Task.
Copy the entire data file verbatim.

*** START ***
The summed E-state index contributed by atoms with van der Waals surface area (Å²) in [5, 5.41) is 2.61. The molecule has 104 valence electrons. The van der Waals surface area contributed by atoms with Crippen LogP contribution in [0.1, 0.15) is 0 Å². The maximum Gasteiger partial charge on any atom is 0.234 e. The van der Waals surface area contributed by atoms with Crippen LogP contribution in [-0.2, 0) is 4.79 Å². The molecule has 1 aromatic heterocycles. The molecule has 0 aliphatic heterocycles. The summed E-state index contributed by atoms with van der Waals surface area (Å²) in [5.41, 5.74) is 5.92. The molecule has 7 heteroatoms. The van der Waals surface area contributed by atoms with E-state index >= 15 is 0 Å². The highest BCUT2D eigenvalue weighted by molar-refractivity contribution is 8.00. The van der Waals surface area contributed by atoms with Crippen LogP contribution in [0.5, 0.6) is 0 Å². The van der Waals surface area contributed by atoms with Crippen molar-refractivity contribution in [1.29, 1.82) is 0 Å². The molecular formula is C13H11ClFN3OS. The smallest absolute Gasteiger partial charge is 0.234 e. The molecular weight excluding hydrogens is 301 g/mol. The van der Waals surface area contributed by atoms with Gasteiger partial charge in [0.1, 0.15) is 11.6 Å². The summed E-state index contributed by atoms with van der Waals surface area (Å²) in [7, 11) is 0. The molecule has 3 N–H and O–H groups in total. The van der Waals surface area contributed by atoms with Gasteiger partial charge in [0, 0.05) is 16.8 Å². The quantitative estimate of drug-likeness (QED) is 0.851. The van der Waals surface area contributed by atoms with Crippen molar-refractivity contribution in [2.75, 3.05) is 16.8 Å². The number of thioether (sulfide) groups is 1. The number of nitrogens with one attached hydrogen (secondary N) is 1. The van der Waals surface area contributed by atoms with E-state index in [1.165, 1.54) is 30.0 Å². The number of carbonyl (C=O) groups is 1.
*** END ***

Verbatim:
The summed E-state index contributed by atoms with van der Waals surface area (Å²) in [5, 5.41) is 2.61. The molecule has 104 valence electrons. The van der Waals surface area contributed by atoms with Crippen LogP contribution in [0.1, 0.15) is 0 Å². The maximum Gasteiger partial charge on any atom is 0.234 e. The van der Waals surface area contributed by atoms with Crippen LogP contribution in [-0.2, 0) is 4.79 Å². The molecule has 1 aromatic heterocycles. The molecule has 0 aliphatic heterocycles. The summed E-state index contributed by atoms with van der Waals surface area (Å²) in [5.41, 5.74) is 5.92. The molecule has 7 heteroatoms. The van der Waals surface area contributed by atoms with E-state index >= 15 is 0 Å². The highest BCUT2D eigenvalue weighted by molar-refractivity contribution is 8.00. The van der Waals surface area contributed by atoms with Crippen LogP contribution in [0.5, 0.6) is 0 Å². The van der Waals surface area contributed by atoms with Crippen molar-refractivity contribution in [1.29, 1.82) is 0 Å². The molecular formula is C13H11ClFN3OS. The smallest absolute Gasteiger partial charge is 0.234 e. The molecular weight excluding hydrogens is 301 g/mol. The van der Waals surface area contributed by atoms with Gasteiger partial charge in [0.1, 0.15) is 11.6 Å². The summed E-state index contributed by atoms with van der Waals surface area (Å²) in [7, 11) is 0. The molecule has 3 N–H and O–H groups in total. The van der Waals surface area contributed by atoms with Gasteiger partial charge in [0, 0.05) is 16.8 Å². The quantitative estimate of drug-likeness (QED) is 0.851. The van der Waals surface area contributed by atoms with Crippen molar-refractivity contribution in [2.75, 3.05) is 16.8 Å². The number of thioether (sulfide) groups is 1. The number of nitrogens with one attached hydrogen (secondary N) is 1. The van der Waals surface area contributed by atoms with E-state index in [1.165, 1.54) is 30.0 Å². The number of carbonyl (C=O) groups is 1.